In today’s society chances are you are experiencing some sort of stress. How are you dealing with this emotional trauma? Have you ever considered breathwork? Breathwork supports your nervous system, which enables you to manage stress in a healthier way. It can also offer a sense of peace, clarity and gratitude. If you are working through any type of trauma or emotional blocks, breathwork can be a great solution. It’s also been known to help with:
A breathing practice is also known as deep breathing and diaphragmatic breathing. Research describes breathwork as an excellent and efficient form of integrative body and mind training. It is ideal for dealing with stress and psychosomatic conditions. With the contraction of the diaphragm and the expansion of the belly the deep inhalations and exhalation help to decrease the respiration frequency while maximizing the amount of blood gases.
Breathwork expert Vaughn Pierro and founder of Vaughnpierro.com says, “So often, we go about our day on autopilot but when do we remember to take a deep breath? Firstly, it will bring you into the moment. You start thinking about your breath right then there and not all the floating around in your head. Secondly, it helps calm your nervous system to alleviate stress and anxiety.”
While it may sound easy, honing in on this practice takes time and awareness. It is recommended you should be doing these exercises anywhere from 5 to 10 minutes, three to four times a day. Diaphragmatic breathing helps you to relax by lowering the harmful effects of stress on your body. It also helps to lower your blood pressure and heart rate. With consistency it will begin to feel more natural and easier.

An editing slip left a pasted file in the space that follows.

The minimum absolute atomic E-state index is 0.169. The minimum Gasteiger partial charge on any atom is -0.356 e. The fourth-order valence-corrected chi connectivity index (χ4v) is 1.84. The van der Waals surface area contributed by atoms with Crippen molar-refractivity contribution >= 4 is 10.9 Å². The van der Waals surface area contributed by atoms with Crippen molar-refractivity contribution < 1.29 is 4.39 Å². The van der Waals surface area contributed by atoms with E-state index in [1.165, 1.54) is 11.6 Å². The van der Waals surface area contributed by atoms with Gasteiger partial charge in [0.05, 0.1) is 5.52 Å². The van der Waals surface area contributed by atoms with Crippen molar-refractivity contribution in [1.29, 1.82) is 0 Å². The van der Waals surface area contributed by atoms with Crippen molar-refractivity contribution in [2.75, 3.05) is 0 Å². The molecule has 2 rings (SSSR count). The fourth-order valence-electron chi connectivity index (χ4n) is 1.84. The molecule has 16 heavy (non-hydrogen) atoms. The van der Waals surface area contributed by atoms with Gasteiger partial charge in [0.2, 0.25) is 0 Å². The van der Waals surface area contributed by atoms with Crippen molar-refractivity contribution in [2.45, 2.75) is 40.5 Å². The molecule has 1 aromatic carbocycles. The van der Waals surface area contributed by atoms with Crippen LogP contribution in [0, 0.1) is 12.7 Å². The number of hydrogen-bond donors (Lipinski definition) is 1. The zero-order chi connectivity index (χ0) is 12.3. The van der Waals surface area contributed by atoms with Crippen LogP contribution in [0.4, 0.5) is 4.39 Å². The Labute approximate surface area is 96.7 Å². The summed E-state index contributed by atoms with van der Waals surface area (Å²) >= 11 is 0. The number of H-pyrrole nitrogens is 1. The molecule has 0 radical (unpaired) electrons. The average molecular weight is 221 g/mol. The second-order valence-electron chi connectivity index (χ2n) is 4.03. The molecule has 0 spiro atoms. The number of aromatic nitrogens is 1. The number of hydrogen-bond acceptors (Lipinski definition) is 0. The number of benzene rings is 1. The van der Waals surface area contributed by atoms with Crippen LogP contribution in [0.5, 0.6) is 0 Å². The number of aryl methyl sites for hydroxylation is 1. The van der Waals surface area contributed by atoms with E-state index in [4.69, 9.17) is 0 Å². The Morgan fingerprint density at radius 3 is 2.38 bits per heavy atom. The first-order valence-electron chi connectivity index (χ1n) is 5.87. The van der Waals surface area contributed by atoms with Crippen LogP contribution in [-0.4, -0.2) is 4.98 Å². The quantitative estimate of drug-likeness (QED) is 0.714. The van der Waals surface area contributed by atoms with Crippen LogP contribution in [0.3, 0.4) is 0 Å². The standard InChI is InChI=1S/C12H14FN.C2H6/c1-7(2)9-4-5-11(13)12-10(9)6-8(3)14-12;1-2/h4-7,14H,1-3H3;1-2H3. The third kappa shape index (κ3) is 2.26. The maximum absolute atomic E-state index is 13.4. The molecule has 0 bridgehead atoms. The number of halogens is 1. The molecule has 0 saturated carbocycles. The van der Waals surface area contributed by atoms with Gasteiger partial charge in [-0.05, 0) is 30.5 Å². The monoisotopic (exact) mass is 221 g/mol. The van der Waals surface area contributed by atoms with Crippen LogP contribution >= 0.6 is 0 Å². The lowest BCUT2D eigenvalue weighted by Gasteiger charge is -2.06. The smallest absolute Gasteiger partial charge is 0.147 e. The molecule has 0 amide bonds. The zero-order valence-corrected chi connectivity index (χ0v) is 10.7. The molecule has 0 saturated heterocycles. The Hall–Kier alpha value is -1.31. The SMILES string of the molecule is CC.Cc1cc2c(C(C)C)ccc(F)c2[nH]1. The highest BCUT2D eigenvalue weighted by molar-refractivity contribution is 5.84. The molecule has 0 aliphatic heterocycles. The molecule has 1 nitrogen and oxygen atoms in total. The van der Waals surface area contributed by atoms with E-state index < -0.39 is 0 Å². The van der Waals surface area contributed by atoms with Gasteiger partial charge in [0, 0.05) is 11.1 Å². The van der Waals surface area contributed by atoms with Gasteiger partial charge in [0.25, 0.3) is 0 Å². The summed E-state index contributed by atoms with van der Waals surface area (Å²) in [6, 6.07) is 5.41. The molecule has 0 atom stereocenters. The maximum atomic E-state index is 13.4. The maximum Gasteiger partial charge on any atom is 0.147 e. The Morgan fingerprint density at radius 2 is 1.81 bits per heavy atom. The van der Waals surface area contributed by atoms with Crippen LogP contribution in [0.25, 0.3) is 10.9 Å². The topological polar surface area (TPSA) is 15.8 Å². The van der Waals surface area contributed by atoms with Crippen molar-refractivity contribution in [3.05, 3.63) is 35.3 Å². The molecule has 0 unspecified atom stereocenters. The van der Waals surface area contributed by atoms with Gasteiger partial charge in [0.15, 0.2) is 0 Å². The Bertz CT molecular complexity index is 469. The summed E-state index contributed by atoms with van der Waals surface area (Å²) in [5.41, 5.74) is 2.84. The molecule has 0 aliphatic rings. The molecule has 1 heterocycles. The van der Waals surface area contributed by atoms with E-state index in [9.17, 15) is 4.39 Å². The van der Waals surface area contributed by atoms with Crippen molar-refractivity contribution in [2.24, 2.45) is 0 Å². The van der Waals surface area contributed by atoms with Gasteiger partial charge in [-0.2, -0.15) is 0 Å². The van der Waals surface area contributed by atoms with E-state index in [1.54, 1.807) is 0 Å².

Joanie Johnson Rubin, founder at Strong Mom Society, feels that breath is so essential in life. As a Pre and Postnatal Corrective Exercise Specialist, she strongly believes in the power of this exercise. “Breathwork is the number one foundation needed to properly rebuild your core and pelvic floor. I instruct my clients to incorporate proper diaphragmatic breathing into all of their daily activities. I teach the mantra, “Blow before you go” when picking up a baby, lifting groceries, getting up off the floor, opening a heavy door, etc.” Rubin says that by connecting the practice to the mantra it reminds them to inhale using their diaphragm and then to actively engage their inner core as they exhale through a task. Rubin adds that clients start using this breathwork daily because they see the benefits of performing daily tasks with more strength and less pain.
It is clear that breathwork has a number of benefits for the mind and body. If you are looking for a more holistic approach for dealing with stress this practice is worth considering. Not sure which style of breath works best for you? Click here!